Everything has been the same for millennia. There has always been the bleakness of the void, a single father trying to keep his children fed and safe, and the control strained on them as a result.
The Milky Way Theatre company is founded for and by students to shed well deserved light on young artists across the country. On January 26, 2023 author David Quang Pham was given the opportunity to debut his first project Ellipses, directed by indie arts veteran, Jay Michaels, and excited chatter filled the audience as everyone found their seats. The owners of the 71st Theatre first came to thank everyone and gave insight on their journey renovating a church into a beautiful venue. Just before the show began a heartfelt appreciation for the production was also given from artistic director Jamiel T Burkhart.
Ellipses is an interstellar musical about the birth of a new era and a new onset for a family who has been stuck in the comfort of stagnancy. Metaphors for familial struggle, insecurity, and growth are wrapped in the concepts of our universe in an intelligent yet whimsical way.
Before the big bang we are introduced to our otherworldly family. Singularity is a strong father figure who wants the best for his young ones, and that includes keeping them from exploring the depths of the cosmos around them. For most, that’s just how it’s always been, but for HD1, the eldest galaxy with an unquenchable desire for the unknowable, it’s unacceptable.
With the encouragement of the family pet Gravity, HD1 decides to reach the edge of the universe by any means necessary, even if that means starting something irreversible. And thus the big bang is initiated, rocketing the family apart in more ways than one. The other galaxies are left in the wake of a scuffle between forces and try to pick up the pieces without any direction. This narrative also follows the youngest galaxy, Milky Way, on their journey of growing past adolescence into puberty, and how they haven’t been taken seriously yet.
Each actor gave a stellar performance both in singing and monologue save a few moments of lines being delivered too quietly. You could tell the cast had a sense of comfort working together in the read through. HD1 (Isaac Williams) had palpable emotion in each line and song, the viewer rooting for them to find what they’re searching for. Milky Way (Yasmin Ranz-Lind) depicted the struggle of growing past adolescence in a very relatable way. These two characters shared a frustration of not being seen in different aspects, and that connected them in a beautiful way.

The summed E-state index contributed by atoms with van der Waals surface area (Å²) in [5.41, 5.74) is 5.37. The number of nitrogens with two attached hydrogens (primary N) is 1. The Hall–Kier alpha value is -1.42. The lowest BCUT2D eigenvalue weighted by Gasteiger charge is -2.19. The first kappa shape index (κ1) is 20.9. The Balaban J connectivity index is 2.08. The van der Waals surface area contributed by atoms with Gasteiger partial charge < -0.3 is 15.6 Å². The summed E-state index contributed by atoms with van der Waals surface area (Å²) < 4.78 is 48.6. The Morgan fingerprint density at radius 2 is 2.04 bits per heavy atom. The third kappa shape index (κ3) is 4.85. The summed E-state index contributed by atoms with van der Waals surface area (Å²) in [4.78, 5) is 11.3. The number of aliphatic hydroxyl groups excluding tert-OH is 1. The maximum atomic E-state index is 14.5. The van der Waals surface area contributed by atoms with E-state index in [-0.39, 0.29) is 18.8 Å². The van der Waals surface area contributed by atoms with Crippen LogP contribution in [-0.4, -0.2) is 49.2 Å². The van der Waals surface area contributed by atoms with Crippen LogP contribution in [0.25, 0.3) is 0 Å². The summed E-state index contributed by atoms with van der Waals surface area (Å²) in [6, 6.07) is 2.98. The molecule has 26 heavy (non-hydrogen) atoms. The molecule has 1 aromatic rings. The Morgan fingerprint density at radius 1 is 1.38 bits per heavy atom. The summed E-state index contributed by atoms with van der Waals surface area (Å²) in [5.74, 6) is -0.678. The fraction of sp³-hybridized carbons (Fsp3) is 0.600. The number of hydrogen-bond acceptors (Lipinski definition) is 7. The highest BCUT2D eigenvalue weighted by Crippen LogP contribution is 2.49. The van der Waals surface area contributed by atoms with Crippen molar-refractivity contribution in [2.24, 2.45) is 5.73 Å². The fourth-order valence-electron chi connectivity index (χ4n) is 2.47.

One scene, which had a particular emotional resonance, depicted the planets orbiting the Milky Way, throwing insecurities that shifted almost imperceptibly into heartfelt compliments. This representation of internal struggle was played out aesthetically in both acting and placed onstage.
One small complaint was how many lines relied on specific astronomical and mathematical terminology. This can be charming and funny in smaller doses, but if one didn’t have prior knowledge on the semantics of space you may find yourself a bit confused.
Otherwise it was easy to absorb yourself into the delightful sidelines of even non main characters, like Whirlpool (Kristen Amanda Vargas Smith) and Cartwheel (Karina Ordóñez). The two of them were an electric and hilarious duo that bounced off of each other seamlessly. The score was beautiful, tense, and powerful. It captivated attention from the first tentative notes that welcomed the cast into their first pose.
The collaboration of Musical Director (Simon Brooke) is extremely impressive, it gave a new personalized depth to the project with magical results. Even in moments without song, the added effects of sharp staccato notes and intense drums kept the viewer fully invested in the plot.
Ellipses is ultimately a story of acceptance. Accepting that you cannot quantify or calculate fear, puberty, or family. The search for the edge of the universe represented the wish for freedom. Insecurity manifests as the aspiration to be seen as who you are. No family is perfect; not even the celestial bodies themselves, but they find harmony through working together. Leaving the theater, you’re left with an understanding of the beauty of nothingness.
Nothingness is an opportunity to create anything.